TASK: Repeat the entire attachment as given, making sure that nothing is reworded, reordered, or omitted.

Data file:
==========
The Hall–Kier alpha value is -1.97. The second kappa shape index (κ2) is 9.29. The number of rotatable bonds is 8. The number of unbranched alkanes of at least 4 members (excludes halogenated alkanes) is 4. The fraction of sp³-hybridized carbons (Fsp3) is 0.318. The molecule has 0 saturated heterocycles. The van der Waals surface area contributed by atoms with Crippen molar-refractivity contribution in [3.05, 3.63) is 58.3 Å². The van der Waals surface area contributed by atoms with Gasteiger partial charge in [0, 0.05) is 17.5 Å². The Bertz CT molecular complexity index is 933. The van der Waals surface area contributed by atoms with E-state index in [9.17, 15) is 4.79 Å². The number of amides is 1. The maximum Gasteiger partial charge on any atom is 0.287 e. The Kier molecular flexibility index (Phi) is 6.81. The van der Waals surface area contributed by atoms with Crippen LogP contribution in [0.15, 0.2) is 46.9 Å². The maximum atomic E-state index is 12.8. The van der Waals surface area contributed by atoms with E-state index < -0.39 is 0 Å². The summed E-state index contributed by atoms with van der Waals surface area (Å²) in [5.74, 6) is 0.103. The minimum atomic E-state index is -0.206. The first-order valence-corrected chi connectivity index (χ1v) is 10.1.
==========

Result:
The Hall–Kier alpha value is -1.97. The second kappa shape index (κ2) is 9.29. The number of rotatable bonds is 8. The number of unbranched alkanes of at least 4 members (excludes halogenated alkanes) is 4. The fraction of sp³-hybridized carbons (Fsp3) is 0.318. The molecule has 0 saturated heterocycles. The van der Waals surface area contributed by atoms with Crippen molar-refractivity contribution in [3.05, 3.63) is 58.3 Å². The van der Waals surface area contributed by atoms with Gasteiger partial charge in [0, 0.05) is 17.5 Å². The Bertz CT molecular complexity index is 933. The van der Waals surface area contributed by atoms with E-state index in [9.17, 15) is 4.79 Å². The number of amides is 1. The maximum Gasteiger partial charge on any atom is 0.287 e. The Kier molecular flexibility index (Phi) is 6.81. The van der Waals surface area contributed by atoms with Crippen LogP contribution in [0.15, 0.2) is 46.9 Å². The maximum atomic E-state index is 12.8. The van der Waals surface area contributed by atoms with E-state index < -0.39 is 0 Å². The summed E-state index contributed by atoms with van der Waals surface area (Å²) in [5.74, 6) is 0.103. The minimum atomic E-state index is -0.206. The first-order valence-corrected chi connectivity index (χ1v) is 10.1.